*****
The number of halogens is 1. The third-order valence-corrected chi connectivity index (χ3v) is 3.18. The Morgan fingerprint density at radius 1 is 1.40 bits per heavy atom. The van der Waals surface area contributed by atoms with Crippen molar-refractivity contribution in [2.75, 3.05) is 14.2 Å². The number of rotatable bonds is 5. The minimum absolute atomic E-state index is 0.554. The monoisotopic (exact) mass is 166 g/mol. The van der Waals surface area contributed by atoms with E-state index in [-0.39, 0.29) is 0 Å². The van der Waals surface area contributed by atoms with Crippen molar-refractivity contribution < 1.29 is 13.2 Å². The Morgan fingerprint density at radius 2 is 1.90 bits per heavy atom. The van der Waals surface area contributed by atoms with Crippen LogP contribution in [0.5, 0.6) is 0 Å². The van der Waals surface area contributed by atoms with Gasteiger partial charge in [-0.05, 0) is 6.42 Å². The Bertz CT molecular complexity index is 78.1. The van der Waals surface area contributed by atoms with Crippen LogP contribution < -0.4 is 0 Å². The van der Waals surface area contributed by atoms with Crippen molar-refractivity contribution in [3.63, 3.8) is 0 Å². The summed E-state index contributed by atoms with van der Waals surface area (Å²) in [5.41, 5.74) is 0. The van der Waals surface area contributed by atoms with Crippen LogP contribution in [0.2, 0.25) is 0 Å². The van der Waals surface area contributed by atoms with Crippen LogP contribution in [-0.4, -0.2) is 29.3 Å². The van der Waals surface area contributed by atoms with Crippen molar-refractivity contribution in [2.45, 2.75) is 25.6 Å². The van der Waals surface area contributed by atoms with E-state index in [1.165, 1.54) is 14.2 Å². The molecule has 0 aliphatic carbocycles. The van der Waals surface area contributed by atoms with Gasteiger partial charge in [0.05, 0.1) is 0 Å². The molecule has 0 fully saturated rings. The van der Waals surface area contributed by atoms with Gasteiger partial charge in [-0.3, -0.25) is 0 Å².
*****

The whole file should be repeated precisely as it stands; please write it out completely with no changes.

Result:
The number of halogens is 1. The third-order valence-corrected chi connectivity index (χ3v) is 3.18. The Morgan fingerprint density at radius 1 is 1.40 bits per heavy atom. The van der Waals surface area contributed by atoms with Crippen molar-refractivity contribution in [2.75, 3.05) is 14.2 Å². The number of rotatable bonds is 5. The minimum absolute atomic E-state index is 0.554. The monoisotopic (exact) mass is 166 g/mol. The van der Waals surface area contributed by atoms with E-state index in [-0.39, 0.29) is 0 Å². The van der Waals surface area contributed by atoms with Crippen molar-refractivity contribution < 1.29 is 13.2 Å². The Morgan fingerprint density at radius 2 is 1.90 bits per heavy atom. The van der Waals surface area contributed by atoms with Crippen LogP contribution in [0.5, 0.6) is 0 Å². The van der Waals surface area contributed by atoms with Gasteiger partial charge in [-0.05, 0) is 6.42 Å². The Bertz CT molecular complexity index is 78.1. The van der Waals surface area contributed by atoms with Crippen LogP contribution < -0.4 is 0 Å². The van der Waals surface area contributed by atoms with Crippen molar-refractivity contribution in [3.63, 3.8) is 0 Å². The summed E-state index contributed by atoms with van der Waals surface area (Å²) in [5.41, 5.74) is 0. The van der Waals surface area contributed by atoms with Crippen LogP contribution in [0.2, 0.25) is 0 Å². The van der Waals surface area contributed by atoms with Crippen LogP contribution in [-0.4, -0.2) is 29.3 Å². The van der Waals surface area contributed by atoms with Crippen molar-refractivity contribution in [2.45, 2.75) is 25.6 Å². The van der Waals surface area contributed by atoms with E-state index in [1.165, 1.54) is 14.2 Å². The molecule has 0 aliphatic carbocycles. The van der Waals surface area contributed by atoms with Gasteiger partial charge in [0.05, 0.1) is 0 Å². The molecule has 0 fully saturated rings. The van der Waals surface area contributed by atoms with Gasteiger partial charge in [-0.3, -0.25) is 0 Å².